How the network was formed


We formed the Wiley Transplant Peer Review Network (Tx PRN).  Tx PRN is a publishing consortium consisting of most of Wiley’s journals in transplantation.  It simplifies the publication process for authors by offering harmonized author guidelines, submission requirements, keywords, and layouts.  It also eases reviewers’ workloads via the implementation of a universal peer review score card and a new “reject and refer” option.  This allows reviews to travel with a paper if the “reject and refer” option is selected, therefore eliminating the need for a reviewer to evaluate the same paper twice.  This also saves editors of journals in the network significant time and effort when choosing content for their journals.


How it’s working


The Network officially launched in January 2016 and so far the response has exceeded expectations. We truly feel that this initiative makes a difference in the transplant research community and also in the larger publishing landscape.  See the infographic below for results the first 8 months of the program.


To learn more about the network or for information on submitting and reviewing in this area, visit the Tx PRN page here.


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    Jen Holton
Jen Holton
Director of Global Rights and Permissions at Wiley

Many Wiley authors are familiar with the ease and convenience of RightsLink for clearing permission to republish figures, tables or extracts of published content in new articles and books they are working on.  Thousands of authors a year also download free licenses for reuse of their own work in new publications, theses and dissertations, training and presentation materials, etc.   RightsLink is owned by the Copyright Clearance Centre in the US and is accessible directly from the point of content on Wiley Online Library (more information here)


Now, two *NEW* transactional permissions services have been launched in UK and Australia. These services enable authors to choose which service suits them best. Both have local currency options and customer service in the most convenient time zones for locally based authors.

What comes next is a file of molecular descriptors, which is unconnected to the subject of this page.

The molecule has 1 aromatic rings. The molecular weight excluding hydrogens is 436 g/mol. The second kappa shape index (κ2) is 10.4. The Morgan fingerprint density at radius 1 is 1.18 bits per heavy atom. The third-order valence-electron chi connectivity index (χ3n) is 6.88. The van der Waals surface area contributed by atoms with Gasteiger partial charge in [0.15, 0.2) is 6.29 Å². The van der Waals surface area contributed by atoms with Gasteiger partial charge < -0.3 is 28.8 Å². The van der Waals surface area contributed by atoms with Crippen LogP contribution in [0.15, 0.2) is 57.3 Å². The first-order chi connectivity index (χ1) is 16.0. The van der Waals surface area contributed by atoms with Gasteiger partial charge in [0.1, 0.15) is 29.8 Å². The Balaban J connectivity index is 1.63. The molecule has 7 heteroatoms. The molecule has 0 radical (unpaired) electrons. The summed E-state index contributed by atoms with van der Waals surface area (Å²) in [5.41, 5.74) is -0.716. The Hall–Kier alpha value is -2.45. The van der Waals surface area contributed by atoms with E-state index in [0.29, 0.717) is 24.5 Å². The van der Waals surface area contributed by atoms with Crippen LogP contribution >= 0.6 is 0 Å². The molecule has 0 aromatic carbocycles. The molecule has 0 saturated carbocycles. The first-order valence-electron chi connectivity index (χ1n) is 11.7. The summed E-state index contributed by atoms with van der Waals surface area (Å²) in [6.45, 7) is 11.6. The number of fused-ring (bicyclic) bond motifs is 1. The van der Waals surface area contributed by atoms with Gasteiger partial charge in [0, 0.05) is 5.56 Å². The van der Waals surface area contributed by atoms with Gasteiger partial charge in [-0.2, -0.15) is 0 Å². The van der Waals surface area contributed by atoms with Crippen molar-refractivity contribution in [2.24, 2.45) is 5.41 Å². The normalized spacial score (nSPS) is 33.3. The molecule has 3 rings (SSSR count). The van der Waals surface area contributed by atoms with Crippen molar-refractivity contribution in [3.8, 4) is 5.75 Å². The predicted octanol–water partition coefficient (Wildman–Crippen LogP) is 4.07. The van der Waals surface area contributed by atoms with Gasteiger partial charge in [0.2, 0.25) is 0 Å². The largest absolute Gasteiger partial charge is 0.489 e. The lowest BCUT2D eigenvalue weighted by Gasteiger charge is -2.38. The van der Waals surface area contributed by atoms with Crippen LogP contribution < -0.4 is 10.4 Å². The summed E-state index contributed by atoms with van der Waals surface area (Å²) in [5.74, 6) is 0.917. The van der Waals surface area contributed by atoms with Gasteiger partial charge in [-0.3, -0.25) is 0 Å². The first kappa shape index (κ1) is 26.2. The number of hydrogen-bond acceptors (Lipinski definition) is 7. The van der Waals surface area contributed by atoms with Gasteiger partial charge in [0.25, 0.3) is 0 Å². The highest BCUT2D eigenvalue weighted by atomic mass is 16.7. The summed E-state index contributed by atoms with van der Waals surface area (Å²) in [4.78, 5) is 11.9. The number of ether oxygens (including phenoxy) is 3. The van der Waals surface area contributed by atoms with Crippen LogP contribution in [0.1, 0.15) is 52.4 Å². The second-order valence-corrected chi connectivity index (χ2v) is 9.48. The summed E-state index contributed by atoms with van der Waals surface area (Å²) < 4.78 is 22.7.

Jonathan Griffin, Head of Digital Services at the Publishers’ Licensing Society in London and Sharon Khin, Business and Product Development Manager, at Copyright Agency, Sydney filled us in on the benefits of their respective services, PLS Clear and Rights Portal Journals for Wiley authors:


Q.   Why did you decide to launch this new service?


Sharon K.jpg

Sharon Khin: The Copyright Agency launched RightsPortal Journals to make copyright licensing easier and more efficient in the Australia and the Asia Pacific region. As the collectin

g society for literary works in Australia, Copyright Agency is well placed to offer this service with the right knowledge and expertise in Copyright.


Jonathan Griffin: We launched PLSclear, our permissions service, in response to requests from various stakeholders in the UK, including publishers and authors. We were also responding to a government report, known as the Hargreaves Review, which recommended the creation of digital copyright exchanges to streamline licensing processes.


Q.    What are the main benefits for Wiley authors in using this service?